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When Addiction is Present, Medical Detox is the First Step Toward Achieving Good Mental Health

Table of Contents

patient with mental health disorder and opioid use disorder discussing treatment with doctor

When addiction is present, the road to good mental health is often full of obstacles. Stigma, fear, and lack of effective treatment make this journey extremely challenging for so many.
When a person struggles with a substance use disorder (SUD), it affects their physical and psychological health. That impact can exacerbate pre-existing emotional conditions while also limiting the effectiveness of therapy.
According to the 2017 National Survey on Drug Use and Health by the Substance Abuse and Mental Health Services Administration (SAMHSA), approximately one in five U.S. adults has experienced mental illness. Of those 46.6 million adults, 8.5 million had both any mental illness and at least one SUD in the past year. An estimated 3.1 million adults had a co-occurring severe mental illness and a SUD in the past year.
“Research indicates that 43% of people in SUD treatment for non-medical use of prescription painkillers have a diagnosis or symptoms of mental health disorders, particularly depression and anxiety,” according to the National Institute on Drug Abuse (NIDA).
Mental health disorders and SUDs share contributing factors. In other words, one can aggravate the other. However, once they are co-occurring, there is a proven, effective treatment: Address the physical substance dependence first.

Why Detox Has to Happen Before Therapy

The physical dependence on alcohol or opioids can be successfully treated with medical detoxification. Once a patient detoxes, they can receive an adequate diagnosis. Moreover, they have the physical capacity and emotional clarity to treat underlying mental health disorders.
Any attempt at therapy while the patient is still battling a SUD will start at a severe disadvantage. The better chance for the patient’s success is to detox first.

Common Contributing Factors Between Substance Use and Mental Health Disorders

SUDs and mental health disorders share many common factors. NIDA has identified the following as the most common:

  • Genetic vulnerabilities
  • Epigenetic influences, which can include how environmental factors like stress and drug exposure affect how genetic information is acted on by cells in the body
  • Brain region involvement
  • Environmental influences
  • Stress
  • Trauma and adverse childhood experiences

People often cite these same risk factors as the reasons they began misusing or abusing alcohol and drugs. “It is commonly hypothesized that individuals with severe, mild, or even subclinical mental disorders may use drugs as a form of self-medication,” reported NIDA.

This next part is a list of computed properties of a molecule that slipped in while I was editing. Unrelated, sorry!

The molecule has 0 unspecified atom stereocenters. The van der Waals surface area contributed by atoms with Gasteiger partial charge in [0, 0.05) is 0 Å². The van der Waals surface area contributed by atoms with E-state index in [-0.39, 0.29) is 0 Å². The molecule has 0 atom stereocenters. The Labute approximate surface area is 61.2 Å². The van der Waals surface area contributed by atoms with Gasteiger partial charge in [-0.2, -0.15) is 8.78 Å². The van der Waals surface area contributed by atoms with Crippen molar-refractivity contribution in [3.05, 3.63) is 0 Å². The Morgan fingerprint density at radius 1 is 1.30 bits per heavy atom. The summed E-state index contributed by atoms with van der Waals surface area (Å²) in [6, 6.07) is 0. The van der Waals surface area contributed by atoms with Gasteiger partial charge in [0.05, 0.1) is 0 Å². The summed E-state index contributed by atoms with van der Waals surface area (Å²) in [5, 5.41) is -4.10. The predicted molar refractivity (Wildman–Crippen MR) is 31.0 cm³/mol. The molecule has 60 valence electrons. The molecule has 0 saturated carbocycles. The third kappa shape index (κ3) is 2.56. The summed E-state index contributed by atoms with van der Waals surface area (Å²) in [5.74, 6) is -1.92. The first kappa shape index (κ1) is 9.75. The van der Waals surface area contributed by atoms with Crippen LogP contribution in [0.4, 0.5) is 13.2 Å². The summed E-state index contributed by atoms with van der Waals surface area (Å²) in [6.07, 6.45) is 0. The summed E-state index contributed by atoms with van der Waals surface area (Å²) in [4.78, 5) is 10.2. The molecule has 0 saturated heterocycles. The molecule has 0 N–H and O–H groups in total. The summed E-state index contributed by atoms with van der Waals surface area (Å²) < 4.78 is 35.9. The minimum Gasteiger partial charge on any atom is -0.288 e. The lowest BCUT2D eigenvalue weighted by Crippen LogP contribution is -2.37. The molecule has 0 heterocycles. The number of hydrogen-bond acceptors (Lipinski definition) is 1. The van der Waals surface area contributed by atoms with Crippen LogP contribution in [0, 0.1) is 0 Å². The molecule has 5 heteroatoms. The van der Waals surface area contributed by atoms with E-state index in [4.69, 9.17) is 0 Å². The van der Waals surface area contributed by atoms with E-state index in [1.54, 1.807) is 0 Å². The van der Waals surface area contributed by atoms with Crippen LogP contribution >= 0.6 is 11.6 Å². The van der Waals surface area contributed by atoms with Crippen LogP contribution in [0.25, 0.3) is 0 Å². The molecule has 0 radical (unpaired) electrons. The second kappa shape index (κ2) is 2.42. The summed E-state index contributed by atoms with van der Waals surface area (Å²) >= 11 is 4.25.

man taking prescription opioids to self-medicate substance use and mental health disorders

How Substance Use Disorders and Mental Illness Feed Off Each Other

Unfortunately, those common risk factors that lead to co-occurring SUDs and mental health disorders and motivate people to self-medicate also make both types of disorders worse. “Although some drugs may temporarily reduce symptoms of mental illness, they can also exacerbate symptoms, both acutely and in the long run,” according to NIDA.
NIDA reported that individuals with mental illness experience changes in their brain activity that make them more vulnerable to substance misuse and abuse. For instance, these vulnerabilities include:

  • Enhanced rewarding effects of substances
  • Reduced awareness of harmful effects of substances
  • Alleviated unpleasant symptoms of the mental disorder
  • Mitigated side effects of the medication used to treat the mental disorder

Conversely, people with no mental illness can develop a mental health disorder after prolonged substance use. “Drug use that precedes the first symptoms of mental illness may produce changes in brain structure and function that kindle an underlying predisposition to develop that mental illness,” according to NIDA. “Substance use can lead to changes in some of the same brain areas that mental disorders disrupt. These may include schizophrenia, anxiety, mood, or impulse-control disorders.”

Effective Medical Detox Treatment and Aftercare for Physical and Mental Wellness

The relationship between SUDs and mental health disorders is as complicated as people’s histories suffering from these conditions. Therefore, to achieve success, an individualized and integrated approach to treatment is necessary.
Waismann Method®, for example, specializes in providing effective medical detoxification protocols tailored to individuals’ health needs. Its treatment starts with a comprehensive medical evaluation to help disentangle various substance use disorder symptoms and other conditions. The medical detox is performed by a quadruple board-certified medical doctor with over 21 years of experience in medically assisted detoxification and rapid detox procedures.
After completing detoxification, patients are discharged to Domus Retreat, a recovery center specifically designed to help people throughout the post-detox adjustment period’s challenges. Now free of their substance dependence, individuals and mental health professionals can create the most productive and effective path to achieve and sustain overall health.
The Waismann Treatment™ and Domus Retreat staff work with the premise of carefully listening to and seeing each patient. Gaining a thorough understanding of each person’s strengths, difficulties, and fears allow the team to support and guide them while providing the best path forward.

Reviewed by Clare Waismann, CATC, Founder of Waismann Method® Advanced Treatment for Opiate Dependence

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